Boston Architectural College’s just-launched Passive Heating and Cooling Design course will engage students in exercises that will equip them with the know-how needed to not only understand the concepts of passive heating and cooling design, but also how to implement what they’ve learned to make important design decisions such as sizing of glass, mass, operable windows, and movable insulation. Students will begin to grasp how site-specific weather data, field instruments, and energy models can be used to characterize a site’s solar and wind resources, to select mass and glazing configurations suitable for a site and program, and to position and schedule operable vents and movable insulation in order to create a thermally delightful space. Ultimately, each student will work towards the goal of designing high-performing passive solar and natural ventilation systems at a site of their choice.
This semester’s passive design course will be taught by Alexandra Rempel, a building scientist in the Environmental Studies Program at the University of Oregon. Some of her recent projects include field monitoring and mathematical modeling of Pacific Northwest sunspaces, direct-gain spaces, and thermal siphon systems; natural ventilation designs and evaluations in university buildings; and investigations of cloud cover and tree shading implications for regional passive building practices. She holds a B.A. in Biochemistry from Harvard College, a Ph.D. in Biology from MIT, and an M.Arch. from the University of Oregon.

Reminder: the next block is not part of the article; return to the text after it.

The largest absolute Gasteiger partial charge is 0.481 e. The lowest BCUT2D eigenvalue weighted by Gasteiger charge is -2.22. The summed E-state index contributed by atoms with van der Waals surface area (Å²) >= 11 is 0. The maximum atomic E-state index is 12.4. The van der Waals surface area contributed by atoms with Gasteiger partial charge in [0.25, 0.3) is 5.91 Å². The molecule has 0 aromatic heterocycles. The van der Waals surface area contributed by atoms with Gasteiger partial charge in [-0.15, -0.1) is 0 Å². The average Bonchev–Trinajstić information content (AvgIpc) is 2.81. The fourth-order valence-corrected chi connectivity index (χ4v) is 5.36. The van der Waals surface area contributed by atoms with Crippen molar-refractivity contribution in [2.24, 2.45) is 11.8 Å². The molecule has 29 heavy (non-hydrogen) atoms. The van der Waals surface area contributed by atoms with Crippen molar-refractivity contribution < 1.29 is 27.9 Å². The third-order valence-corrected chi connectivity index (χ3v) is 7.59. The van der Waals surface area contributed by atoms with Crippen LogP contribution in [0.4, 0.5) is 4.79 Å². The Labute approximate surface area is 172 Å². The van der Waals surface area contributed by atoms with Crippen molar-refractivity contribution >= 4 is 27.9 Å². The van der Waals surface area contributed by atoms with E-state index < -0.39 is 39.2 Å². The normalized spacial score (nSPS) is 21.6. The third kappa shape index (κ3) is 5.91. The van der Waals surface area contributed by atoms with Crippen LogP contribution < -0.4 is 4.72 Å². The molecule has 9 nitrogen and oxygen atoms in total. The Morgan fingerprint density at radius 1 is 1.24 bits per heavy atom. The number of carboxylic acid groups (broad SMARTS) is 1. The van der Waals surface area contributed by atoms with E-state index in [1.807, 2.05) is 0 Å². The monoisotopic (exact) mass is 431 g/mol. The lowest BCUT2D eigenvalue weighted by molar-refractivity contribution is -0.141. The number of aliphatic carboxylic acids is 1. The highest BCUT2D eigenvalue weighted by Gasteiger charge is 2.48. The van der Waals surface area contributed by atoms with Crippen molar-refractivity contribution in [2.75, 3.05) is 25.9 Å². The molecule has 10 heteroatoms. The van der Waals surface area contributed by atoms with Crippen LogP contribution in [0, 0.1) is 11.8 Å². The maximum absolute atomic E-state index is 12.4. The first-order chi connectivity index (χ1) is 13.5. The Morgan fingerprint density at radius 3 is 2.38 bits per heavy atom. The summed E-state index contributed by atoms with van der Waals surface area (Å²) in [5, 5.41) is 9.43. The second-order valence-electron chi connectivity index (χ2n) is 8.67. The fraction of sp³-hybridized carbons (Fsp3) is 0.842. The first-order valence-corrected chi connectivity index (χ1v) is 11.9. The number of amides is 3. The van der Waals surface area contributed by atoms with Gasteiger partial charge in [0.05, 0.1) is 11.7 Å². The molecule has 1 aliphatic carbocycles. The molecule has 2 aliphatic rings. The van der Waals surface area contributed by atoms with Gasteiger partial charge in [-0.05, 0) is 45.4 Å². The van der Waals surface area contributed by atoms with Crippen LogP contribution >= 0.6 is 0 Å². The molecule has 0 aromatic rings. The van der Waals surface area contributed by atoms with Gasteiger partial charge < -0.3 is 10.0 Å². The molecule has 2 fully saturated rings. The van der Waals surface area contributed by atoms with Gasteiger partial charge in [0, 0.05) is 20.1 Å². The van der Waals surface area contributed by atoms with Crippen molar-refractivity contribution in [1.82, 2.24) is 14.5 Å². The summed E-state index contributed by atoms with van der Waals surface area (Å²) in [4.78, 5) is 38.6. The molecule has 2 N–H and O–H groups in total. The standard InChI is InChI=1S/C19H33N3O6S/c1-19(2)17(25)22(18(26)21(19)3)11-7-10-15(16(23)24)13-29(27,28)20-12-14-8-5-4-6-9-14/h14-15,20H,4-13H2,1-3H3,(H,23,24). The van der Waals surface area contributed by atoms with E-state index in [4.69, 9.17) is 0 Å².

The class will host a maximum of 15 students in a virtual classroom for eight weeks. Students will have an opportunity to share ideas and experiences with their peers and instructor. And because classes are limited to 15 persons, there will be ample opportunity to engage in manageable and meaningful discussions. Prerequisites for the Passive Heating and Cooling Design course include: Green Practice: Energy & Air Quality Principles (TM7428, TM428 or SUS4029) and Solar Energy: Design With the Sun (TM7314, TM314 or SUS4017).
ABOUT BOSTON ARCHITECTURAL COLLEGE
BAC offers degrees in architecture, landscape architecture, interior design and design studies on campus as well as low residency degrees in architecture and design studies, including a Master of Design Studies in Sustainable Design –MDS-SD. Through the Sustainable Design Institute (SDI) at BAC, the college also offers the most comprehensive curriculum in sustainable design of any accredited college or university, with over 30 half-semester, online graduate courses. The SDI courses are available to BAC degree students and to professional and continuing education students from around the world, who can take the courses individually or as part of one of four SDI graduate certificates. SDI courses also serve as electives in the distance Master of Design Studies in Sustainable Design. Many courses are approved for continuing education credits by the AIA, the GBCI, the RIBA and the EADC.
The SDI, in particular, was created as a place for all kinds of students to learn about the practices, processes and materials with which we can create a truly sustainable built environment.